The stone that the builders rejected has become the chief cornerstone. This is the Lord's doing; it is marvelous in our eyes. Psalm 118:22-23 NRSV

Tuesday, October 16, 2007

Turn It Off

Anyone who spends a lot of time online, as I do, will probably have read about the controversy that has arisen over ongoing protests of BET programming. For anyone who missed it, Enough is Enough, a group convened by Rev. Delman Coates,Ph.D. has been picketing the home of BET Executive Debra Lee for the past several weeks to call attention to the degrading and demeaning representations of black people in the media. Not everyone is cheering. Michael Eric Dyson wrote an Op-Ed in the Atlanta Journal Constitution sympathizing with the message but objecting to the methods of the group in targeting Lee's home.

Let me say from the outset, that I am generally in support of Coates's aims. The Black community has consistently suffered because of the negative images portrayed in the dominant culture and because of the propensity of some in our community to live down to those images. While I could never understand the desire to become a caricature, some Black people, young and old, work very hard at it. Thus, the question of which came first, the image or the pathology, is a lot harder to answer than either side admits.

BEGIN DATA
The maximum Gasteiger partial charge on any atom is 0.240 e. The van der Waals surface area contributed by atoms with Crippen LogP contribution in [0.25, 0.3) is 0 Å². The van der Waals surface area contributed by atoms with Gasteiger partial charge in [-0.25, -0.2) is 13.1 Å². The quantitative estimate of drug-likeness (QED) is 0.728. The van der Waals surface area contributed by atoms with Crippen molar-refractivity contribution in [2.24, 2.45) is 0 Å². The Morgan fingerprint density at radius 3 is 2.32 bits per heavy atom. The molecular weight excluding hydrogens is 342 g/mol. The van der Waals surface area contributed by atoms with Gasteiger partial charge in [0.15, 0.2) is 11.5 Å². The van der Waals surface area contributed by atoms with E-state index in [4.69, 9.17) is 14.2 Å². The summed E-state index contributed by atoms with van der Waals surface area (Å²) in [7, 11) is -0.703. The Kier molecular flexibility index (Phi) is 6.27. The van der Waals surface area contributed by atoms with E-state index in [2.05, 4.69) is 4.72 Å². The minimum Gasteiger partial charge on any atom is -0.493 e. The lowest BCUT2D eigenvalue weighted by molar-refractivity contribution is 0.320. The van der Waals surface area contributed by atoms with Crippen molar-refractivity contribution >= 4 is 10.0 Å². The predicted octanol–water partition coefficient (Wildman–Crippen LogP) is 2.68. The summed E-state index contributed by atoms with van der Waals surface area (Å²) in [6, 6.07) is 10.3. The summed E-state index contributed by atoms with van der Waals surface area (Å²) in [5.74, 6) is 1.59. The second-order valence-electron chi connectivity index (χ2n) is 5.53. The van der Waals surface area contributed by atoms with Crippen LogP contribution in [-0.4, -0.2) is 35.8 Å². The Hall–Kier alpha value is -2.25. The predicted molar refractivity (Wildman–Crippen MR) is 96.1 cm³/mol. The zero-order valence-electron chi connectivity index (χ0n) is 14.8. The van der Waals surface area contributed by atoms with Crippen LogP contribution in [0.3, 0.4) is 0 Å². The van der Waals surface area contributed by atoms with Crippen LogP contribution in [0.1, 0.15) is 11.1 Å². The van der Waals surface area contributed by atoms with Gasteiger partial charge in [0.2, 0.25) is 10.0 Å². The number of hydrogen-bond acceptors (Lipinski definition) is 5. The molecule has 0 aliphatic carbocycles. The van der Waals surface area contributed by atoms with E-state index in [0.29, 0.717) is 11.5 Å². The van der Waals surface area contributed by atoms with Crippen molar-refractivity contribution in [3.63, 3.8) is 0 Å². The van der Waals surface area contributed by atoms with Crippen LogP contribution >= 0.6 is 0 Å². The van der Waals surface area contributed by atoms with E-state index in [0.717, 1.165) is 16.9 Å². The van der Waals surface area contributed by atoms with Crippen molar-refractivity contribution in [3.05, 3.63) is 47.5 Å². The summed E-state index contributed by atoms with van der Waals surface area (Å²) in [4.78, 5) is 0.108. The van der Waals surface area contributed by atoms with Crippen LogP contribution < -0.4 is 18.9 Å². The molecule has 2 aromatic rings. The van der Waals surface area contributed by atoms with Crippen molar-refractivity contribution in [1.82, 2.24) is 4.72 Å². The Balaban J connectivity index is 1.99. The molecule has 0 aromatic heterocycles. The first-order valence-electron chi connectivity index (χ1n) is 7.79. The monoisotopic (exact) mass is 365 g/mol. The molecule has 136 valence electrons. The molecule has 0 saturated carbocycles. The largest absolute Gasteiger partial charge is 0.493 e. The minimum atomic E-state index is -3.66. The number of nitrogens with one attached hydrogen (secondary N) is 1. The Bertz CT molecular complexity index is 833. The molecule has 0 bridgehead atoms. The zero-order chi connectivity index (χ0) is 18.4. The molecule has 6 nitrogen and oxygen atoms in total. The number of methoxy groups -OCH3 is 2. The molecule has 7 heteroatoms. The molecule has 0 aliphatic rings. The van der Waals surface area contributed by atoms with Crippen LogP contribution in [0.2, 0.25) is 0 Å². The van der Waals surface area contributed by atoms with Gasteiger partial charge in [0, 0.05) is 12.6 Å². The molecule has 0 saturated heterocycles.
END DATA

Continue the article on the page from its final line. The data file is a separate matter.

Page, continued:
But I want to approach this issue from a different vantage point and declare that we watch too much television in the first place. African Americans generally and African American children particularly are known for being television's largest and most faithful audience. Forty percent of African American children reported watching more than 4 hours of television per day. Although the adage that TV watching burns fewer calories than sleeping has been debunked, it is certainly true that TV watching correlates to childhood obesity. And when we are looking for reasons that our children are underperforming in school, then we have to look at TV as a contributing factor.

Anyone who reads this blog knows that I am no right-wing "personal responsibility" guru. But the crisis in the Black community in education, poverty, and crime is so significant that we are forced to look in every direction for solutions - inward and outward. If we want our children to be successful (and if we as adults want our brains not to turn to mush), then we are going to have to turn the television off. Read a book, do your homework, go for a walk, talk to your family, clean your house, go to bed. Whatever. Just do it without the television for a change. And that means video games too.